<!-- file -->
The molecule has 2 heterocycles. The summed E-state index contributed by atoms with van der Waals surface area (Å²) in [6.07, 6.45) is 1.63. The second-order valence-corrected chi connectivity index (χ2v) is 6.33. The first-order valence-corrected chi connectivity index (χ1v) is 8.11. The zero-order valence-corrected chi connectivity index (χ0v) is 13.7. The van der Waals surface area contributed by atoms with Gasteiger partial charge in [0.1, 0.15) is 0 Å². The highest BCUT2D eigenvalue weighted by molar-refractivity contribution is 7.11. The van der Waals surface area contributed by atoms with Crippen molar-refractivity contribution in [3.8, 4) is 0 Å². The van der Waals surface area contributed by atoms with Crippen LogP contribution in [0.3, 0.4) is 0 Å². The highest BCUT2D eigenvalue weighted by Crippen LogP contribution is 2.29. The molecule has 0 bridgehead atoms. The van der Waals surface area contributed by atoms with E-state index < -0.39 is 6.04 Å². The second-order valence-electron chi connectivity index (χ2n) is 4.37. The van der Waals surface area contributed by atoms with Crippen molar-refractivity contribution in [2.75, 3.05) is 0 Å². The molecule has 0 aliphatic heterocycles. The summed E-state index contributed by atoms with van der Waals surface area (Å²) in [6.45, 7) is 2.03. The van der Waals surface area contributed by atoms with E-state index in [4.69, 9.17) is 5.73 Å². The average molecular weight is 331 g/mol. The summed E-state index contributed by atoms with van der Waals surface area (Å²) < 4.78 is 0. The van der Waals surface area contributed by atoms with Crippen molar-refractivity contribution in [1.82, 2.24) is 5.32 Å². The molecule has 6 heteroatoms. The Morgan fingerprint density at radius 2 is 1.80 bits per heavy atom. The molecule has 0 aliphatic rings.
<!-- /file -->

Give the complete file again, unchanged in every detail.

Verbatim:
The molecule has 2 heterocycles. The summed E-state index contributed by atoms with van der Waals surface area (Å²) in [6.07, 6.45) is 1.63. The second-order valence-corrected chi connectivity index (χ2v) is 6.33. The first-order valence-corrected chi connectivity index (χ1v) is 8.11. The zero-order valence-corrected chi connectivity index (χ0v) is 13.7. The van der Waals surface area contributed by atoms with Gasteiger partial charge in [0.1, 0.15) is 0 Å². The highest BCUT2D eigenvalue weighted by molar-refractivity contribution is 7.11. The van der Waals surface area contributed by atoms with Crippen molar-refractivity contribution in [3.8, 4) is 0 Å². The van der Waals surface area contributed by atoms with Crippen LogP contribution in [0.3, 0.4) is 0 Å². The highest BCUT2D eigenvalue weighted by Crippen LogP contribution is 2.29. The molecule has 0 bridgehead atoms. The van der Waals surface area contributed by atoms with E-state index < -0.39 is 6.04 Å². The second-order valence-electron chi connectivity index (χ2n) is 4.37. The van der Waals surface area contributed by atoms with Crippen molar-refractivity contribution in [2.75, 3.05) is 0 Å². The molecule has 0 aliphatic heterocycles. The summed E-state index contributed by atoms with van der Waals surface area (Å²) in [6.45, 7) is 2.03. The van der Waals surface area contributed by atoms with E-state index in [4.69, 9.17) is 5.73 Å². The average molecular weight is 331 g/mol. The summed E-state index contributed by atoms with van der Waals surface area (Å²) < 4.78 is 0. The van der Waals surface area contributed by atoms with Crippen molar-refractivity contribution in [1.82, 2.24) is 5.32 Å². The molecule has 6 heteroatoms. The Morgan fingerprint density at radius 2 is 1.80 bits per heavy atom. The molecule has 0 aliphatic rings.